Never Mind the Bollocks perfectly articulated the frustration, rage, and dissatisfaction of the British working class with the establishment, a spirit quick to translate itself to strictly rock & roll terms. The Pistols paved the way for countless other bands to make similarly rebellious statements, but arguably none were as daring or effective. It’s easy to see how the band’s roaring energy, overwhelmingly snotty attitude, and Rotten’s furious ranting sparked a musical revolution, and those qualities haven’t diminished one bit over time. Never Mind the Bollocks is simply one of the greatest, most inspiring rock records of all time. (by Steve Huey)
I remember well when the Sex Pistols made it big … I was quite outraged because they made my “old heroes” look so bad … smile.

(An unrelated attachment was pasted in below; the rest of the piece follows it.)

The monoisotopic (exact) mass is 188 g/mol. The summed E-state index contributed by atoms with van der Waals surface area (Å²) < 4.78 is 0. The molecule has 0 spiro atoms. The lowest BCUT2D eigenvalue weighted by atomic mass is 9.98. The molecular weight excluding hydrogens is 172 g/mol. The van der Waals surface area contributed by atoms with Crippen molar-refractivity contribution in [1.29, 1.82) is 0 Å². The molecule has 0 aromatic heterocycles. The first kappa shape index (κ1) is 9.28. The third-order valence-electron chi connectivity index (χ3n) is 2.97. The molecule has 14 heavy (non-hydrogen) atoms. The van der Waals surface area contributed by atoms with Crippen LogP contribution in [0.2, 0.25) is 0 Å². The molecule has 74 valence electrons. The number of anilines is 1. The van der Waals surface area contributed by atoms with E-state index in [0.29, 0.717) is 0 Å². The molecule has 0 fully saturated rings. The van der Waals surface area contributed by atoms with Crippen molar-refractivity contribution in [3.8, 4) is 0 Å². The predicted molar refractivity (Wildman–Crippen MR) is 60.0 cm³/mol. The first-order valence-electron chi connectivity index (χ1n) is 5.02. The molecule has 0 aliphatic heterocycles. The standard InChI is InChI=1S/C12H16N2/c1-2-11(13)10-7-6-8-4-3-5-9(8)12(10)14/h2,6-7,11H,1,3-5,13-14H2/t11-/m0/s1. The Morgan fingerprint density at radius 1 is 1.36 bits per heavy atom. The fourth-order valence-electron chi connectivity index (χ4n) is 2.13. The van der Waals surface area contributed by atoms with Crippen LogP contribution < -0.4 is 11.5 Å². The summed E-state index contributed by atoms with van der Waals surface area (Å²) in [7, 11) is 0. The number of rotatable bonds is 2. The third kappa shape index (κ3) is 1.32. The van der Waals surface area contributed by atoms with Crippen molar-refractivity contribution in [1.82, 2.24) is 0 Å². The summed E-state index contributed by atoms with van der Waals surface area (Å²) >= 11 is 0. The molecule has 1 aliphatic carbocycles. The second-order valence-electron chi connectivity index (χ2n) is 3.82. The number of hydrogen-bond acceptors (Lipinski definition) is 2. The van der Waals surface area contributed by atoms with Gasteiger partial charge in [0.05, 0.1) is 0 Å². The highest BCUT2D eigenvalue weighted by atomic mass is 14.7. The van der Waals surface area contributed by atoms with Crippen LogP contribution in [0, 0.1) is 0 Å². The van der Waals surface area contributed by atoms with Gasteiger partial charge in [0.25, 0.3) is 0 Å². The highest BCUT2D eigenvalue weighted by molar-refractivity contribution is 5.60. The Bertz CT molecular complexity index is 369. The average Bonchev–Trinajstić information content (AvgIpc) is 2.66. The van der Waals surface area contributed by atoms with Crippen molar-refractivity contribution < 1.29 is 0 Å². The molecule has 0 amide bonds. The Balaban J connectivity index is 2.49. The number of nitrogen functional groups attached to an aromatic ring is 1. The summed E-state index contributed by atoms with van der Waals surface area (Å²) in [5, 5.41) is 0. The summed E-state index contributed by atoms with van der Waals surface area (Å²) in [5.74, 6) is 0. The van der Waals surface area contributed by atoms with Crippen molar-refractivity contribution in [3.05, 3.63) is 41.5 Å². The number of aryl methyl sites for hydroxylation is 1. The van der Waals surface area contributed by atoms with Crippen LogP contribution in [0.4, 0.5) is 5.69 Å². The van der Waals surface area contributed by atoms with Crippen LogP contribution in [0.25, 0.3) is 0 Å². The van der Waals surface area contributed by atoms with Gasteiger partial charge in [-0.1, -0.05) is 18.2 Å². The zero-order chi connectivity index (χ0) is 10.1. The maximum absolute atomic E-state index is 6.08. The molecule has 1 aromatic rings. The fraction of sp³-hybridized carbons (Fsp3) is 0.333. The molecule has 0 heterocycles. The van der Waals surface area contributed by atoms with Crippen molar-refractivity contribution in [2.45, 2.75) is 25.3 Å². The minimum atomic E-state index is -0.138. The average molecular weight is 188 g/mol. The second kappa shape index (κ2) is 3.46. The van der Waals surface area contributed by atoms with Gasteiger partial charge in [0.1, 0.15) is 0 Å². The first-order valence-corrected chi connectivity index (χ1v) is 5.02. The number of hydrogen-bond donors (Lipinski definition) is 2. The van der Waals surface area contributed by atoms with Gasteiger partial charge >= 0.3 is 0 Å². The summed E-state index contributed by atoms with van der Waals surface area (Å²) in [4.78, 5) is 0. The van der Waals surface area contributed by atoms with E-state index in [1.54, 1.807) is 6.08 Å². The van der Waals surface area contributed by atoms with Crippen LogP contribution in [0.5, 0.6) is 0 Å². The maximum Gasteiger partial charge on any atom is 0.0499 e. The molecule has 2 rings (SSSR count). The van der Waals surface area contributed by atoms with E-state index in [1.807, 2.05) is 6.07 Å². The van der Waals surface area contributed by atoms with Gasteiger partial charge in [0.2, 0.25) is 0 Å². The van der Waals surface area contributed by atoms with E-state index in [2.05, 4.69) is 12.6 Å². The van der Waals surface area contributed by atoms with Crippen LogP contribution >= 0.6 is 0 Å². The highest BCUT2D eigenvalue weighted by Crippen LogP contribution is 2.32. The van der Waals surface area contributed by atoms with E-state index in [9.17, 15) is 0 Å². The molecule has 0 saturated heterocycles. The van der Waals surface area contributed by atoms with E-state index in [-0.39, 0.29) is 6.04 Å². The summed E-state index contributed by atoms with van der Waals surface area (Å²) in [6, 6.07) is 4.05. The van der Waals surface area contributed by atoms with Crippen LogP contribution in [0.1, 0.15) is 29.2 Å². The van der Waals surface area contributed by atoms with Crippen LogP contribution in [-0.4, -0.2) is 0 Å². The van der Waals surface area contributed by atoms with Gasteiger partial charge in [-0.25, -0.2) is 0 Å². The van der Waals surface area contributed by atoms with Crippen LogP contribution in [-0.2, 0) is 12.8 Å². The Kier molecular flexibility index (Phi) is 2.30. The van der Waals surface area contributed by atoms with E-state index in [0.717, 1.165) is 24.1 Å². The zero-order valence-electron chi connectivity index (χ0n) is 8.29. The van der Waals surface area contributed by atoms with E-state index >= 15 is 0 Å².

Paul Cook (drums)
Steve Jones (guitar, bass, background vocals)
Glen Matlock (bass and background vocals on 07.)
Johnny Rotten (vocals)
Sid Vicious (bass on 04. + 08.)
01. Holidays In The Sun (Cook/Jones/Rotten/Vicious) 3.21
02. Body (Cook,/Jones/Matlock/Rotten) 3.02
03. No Feelings (Cook,/Jones/Matlock/Rotten) 2.49
04. Liar (Cook,/Jones/Matlock/Rotten) 2.41
05. God Save The Queen (Cook,/Jones/Matlock/Rotten) 3.19
06. Problems (Cook,/Jones/Matlock/Rotten) 4.11
07. Seventeen (Cook,/Jones/Matlock/Rotten) 2.01
07. Anarchy In The U.K. (Cook,/Jones/Matlock/Rotten) 3.32
08. Submission (Cook/Jones/Rotten/Vicious) 4.11
10. Pretty Vacant (Cook,/Jones/Matlock/Rotten) 3.16
11. New York (Cook,/Jones/Matlock/Rotten) 3.05
12. E.M.I. (Cook,/Jones/Matlock/Rotten) 3.11
The official website: